Advancements in energy technologies, healthcare, semiconductors and food production all have one thing in common: they rely on developing new materials—new combinations of atoms—that have specific properties enabling them to perform a needed function. In the not-too-distant past, the only way to know what properties a material had was by performing experimental measurements or using very expensive computations.
More recently, scientists have been using machine learning algorithms to rapidly predict the properties that certain arrangements of atoms would have. The challenge with this approach is it requires a lot of highly accurate data to train the model, which often does not exist.
By combining large amounts of low-fidelity data with the smaller quantities of high-fidelity data, nanoengineers from the Materials Virtual Lab at UC San Diego have developed a new machine learning method to predict the properties of materials with more accuracy than existing models. Crucially, their approach is also the first to predict the properties of disordered materials—those with atomic sites that can be occupied by more than one element, or can be vacant. They detailed their multi-fidelity graph networks approach on January 14 in Nature Computational Science.
"When you are designing a new material, one of the key things you want to know is if the material is likely to be stable, and what kind of properties it has," said Shyue Ping Ong, a professor of nanoengineering at the UC San Diego Jacobs School of Engineering and the paper's corresponding author. "The fundamental problem is that valuable accurate data, such as experimental measurements, is difficult to come by, even though we have large databases of less accurate computed properties. Here, we try to get the best of both worlds—combine the large low-fidelity data and the smaller high-fidelity data to improve the models' accuracy in high value predictions."
While other multi-fidelity approaches exist, these methods do not scale well or are limited to only two fidelities of data. They are not as accurate or dynamic as this new multi-fidelity graph network approach, which can work with an unlimited number of data fidelities and can be scaled up very quickly.
In this paper, the nanoengineers looked specifically at materials' band gaps—a property used to determine electrical conductivity, the color of the material, solar cell efficiency, and more —as a proof-of-concept. Their multi-fidelity graph networks led to a 22-45% decrease in the mean absolute errors of experimental band-gap predictions, compared to a traditional single-fidelity approach. The researchers also showed that their approach can predict high-fidelity molecular energies accurately as well.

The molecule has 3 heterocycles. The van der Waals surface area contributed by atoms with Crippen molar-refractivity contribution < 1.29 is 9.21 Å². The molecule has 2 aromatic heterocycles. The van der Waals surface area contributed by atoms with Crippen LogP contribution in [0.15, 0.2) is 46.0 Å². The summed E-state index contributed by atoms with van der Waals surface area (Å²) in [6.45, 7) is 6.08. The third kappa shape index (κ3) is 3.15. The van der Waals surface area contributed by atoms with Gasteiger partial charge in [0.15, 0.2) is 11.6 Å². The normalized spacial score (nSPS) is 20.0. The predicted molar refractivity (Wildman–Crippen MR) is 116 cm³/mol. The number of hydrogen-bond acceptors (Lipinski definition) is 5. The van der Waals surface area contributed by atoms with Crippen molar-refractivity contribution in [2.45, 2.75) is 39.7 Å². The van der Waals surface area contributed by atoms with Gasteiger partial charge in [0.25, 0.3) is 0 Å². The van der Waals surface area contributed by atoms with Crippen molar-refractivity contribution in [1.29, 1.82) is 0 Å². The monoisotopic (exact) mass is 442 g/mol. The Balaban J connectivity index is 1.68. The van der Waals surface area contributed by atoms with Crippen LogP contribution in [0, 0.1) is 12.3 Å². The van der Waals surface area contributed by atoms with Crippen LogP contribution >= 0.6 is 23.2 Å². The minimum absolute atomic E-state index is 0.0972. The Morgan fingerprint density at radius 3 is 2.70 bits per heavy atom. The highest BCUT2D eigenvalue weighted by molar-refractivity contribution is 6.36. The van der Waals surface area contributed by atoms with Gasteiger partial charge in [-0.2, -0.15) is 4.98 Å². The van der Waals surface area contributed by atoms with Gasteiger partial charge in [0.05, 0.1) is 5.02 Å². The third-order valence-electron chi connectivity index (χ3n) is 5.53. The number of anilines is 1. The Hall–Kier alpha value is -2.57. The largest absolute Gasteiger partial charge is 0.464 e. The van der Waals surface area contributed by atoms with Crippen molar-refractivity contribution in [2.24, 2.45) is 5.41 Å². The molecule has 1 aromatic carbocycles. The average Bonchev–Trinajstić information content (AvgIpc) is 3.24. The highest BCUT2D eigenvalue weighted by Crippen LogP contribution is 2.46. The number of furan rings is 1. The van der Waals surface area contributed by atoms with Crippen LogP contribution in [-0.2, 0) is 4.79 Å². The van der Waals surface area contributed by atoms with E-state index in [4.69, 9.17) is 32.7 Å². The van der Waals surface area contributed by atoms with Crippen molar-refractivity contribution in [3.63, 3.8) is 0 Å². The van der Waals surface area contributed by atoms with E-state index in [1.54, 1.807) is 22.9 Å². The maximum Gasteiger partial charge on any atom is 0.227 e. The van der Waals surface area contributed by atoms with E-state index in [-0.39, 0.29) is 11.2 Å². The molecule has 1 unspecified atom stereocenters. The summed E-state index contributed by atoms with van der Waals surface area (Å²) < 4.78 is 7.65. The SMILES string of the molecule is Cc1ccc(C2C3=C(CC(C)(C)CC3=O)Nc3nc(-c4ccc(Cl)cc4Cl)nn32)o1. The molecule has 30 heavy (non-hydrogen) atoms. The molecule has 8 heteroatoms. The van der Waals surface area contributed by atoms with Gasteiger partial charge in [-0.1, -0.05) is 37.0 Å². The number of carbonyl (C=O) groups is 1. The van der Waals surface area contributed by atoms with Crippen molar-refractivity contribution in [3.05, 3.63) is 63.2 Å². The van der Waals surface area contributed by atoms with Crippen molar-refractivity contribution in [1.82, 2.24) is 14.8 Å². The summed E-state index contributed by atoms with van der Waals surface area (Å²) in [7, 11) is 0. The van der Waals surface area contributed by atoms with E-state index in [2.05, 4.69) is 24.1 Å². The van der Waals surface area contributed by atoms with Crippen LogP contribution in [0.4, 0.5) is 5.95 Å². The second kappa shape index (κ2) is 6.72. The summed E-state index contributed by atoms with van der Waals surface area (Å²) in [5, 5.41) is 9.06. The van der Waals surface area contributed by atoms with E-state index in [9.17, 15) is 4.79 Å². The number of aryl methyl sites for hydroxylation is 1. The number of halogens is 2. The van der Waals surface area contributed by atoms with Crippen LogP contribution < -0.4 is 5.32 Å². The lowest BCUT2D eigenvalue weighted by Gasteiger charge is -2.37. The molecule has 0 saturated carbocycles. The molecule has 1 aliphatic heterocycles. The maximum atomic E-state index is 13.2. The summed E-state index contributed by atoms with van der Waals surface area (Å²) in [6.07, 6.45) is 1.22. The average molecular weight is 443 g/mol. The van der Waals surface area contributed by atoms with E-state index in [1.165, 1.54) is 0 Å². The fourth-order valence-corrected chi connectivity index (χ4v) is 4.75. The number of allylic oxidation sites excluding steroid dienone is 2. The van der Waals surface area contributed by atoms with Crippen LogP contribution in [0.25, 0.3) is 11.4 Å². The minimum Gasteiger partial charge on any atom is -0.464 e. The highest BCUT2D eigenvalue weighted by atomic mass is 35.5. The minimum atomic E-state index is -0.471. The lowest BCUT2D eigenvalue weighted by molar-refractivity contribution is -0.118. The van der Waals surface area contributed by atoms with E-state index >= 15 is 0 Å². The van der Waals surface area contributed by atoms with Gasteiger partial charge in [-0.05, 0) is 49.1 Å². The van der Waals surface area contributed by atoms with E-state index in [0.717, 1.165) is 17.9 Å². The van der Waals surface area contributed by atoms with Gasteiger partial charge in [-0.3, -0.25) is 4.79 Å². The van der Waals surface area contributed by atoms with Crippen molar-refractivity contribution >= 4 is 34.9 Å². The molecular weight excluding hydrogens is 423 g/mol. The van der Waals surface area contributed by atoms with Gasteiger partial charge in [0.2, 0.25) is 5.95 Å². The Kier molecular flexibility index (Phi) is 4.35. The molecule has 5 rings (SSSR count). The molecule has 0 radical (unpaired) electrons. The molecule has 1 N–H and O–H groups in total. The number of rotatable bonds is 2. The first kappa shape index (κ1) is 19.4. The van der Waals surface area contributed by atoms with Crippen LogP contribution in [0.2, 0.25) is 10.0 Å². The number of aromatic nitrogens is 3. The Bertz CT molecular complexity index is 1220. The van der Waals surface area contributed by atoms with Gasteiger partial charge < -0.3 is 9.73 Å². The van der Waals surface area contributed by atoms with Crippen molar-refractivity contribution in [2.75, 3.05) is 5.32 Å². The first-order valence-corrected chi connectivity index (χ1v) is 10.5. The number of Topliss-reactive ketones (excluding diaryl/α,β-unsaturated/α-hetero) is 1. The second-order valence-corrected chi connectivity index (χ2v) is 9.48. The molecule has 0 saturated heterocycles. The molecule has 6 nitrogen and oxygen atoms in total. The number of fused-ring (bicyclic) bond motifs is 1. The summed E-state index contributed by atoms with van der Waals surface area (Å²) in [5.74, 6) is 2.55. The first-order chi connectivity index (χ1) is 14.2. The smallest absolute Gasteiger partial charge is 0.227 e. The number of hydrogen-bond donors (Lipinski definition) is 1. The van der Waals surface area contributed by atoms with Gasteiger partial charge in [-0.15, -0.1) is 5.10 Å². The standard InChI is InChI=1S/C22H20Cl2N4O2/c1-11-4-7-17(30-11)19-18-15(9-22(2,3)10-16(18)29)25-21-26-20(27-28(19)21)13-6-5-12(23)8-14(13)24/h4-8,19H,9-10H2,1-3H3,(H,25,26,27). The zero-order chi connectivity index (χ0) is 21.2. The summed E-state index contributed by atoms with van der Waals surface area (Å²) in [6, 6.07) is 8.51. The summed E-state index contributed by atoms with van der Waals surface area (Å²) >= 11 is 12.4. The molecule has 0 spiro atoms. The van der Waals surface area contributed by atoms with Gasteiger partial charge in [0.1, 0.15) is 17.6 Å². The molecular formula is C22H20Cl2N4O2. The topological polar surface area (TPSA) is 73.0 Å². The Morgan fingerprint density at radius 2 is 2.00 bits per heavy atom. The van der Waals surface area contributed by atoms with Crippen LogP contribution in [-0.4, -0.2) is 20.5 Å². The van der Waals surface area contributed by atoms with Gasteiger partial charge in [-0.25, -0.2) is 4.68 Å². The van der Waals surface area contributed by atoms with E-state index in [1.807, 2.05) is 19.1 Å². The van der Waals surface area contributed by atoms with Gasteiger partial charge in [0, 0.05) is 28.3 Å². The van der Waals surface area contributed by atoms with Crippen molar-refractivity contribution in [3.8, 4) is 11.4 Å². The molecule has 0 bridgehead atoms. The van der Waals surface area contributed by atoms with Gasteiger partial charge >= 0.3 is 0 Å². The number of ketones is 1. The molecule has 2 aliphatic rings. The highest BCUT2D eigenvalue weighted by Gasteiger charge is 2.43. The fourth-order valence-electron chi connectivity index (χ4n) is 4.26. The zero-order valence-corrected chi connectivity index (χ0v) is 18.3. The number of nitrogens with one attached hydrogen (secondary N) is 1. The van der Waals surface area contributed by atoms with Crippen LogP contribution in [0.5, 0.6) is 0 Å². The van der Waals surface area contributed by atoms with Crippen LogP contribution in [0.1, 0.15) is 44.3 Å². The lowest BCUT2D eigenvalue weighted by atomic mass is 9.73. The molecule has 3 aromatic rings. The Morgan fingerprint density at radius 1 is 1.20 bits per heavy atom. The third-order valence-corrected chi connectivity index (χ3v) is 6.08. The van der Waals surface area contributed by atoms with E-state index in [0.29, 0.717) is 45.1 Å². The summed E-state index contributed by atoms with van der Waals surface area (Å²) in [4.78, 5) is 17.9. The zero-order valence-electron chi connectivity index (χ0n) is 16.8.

"There is no fundamental limitation as to what properties this can be applied to," said Ong. "The question is which kind of properties we have data on."
In the near term, Ong's team plans to use this new method to develop better materials for energy storage, photovoltaic cells and semiconductor devices.
While predicting the properties of ordered materials, the team made another serendipitous discovery—in the graph deep learning model they use, atomic attributes are represented as a learned length-16 embedding vector. By interpolating these learned embedding vectors, the researchers found they were able to also create a predictive model for disordered materials, which have atomic sites that can be occupied by more than one element or can be vacant at times, making them harder to study using traditional methods.
"While the bulk of computational and machine learning works have focused on ordered materials, disordered compounds actually form the majority of known materials," said Chi Chen, an assistant project scientist in Ong's lab, and first author of the paper. "Using this approach, multi-fidelity graph network models can reproduce trends in the band gaps in disordered materials to good accuracy."
This opens the door to much faster and more accurate design of new materials to meet key societal needs.
"What we show in this work is you can actually adapt a machine learning algorithm to predict the properties of disordered materials. In other words, now we are able to do materials discovery and prediction across the entire space of both ordered and disordered materials rather than just ordered materials," said Ong. "As far as we know, that is a first."
More information: Nature Computational Science, DOI: 10.1038/s43588-020-00002-x
Provided by University of California - San Diego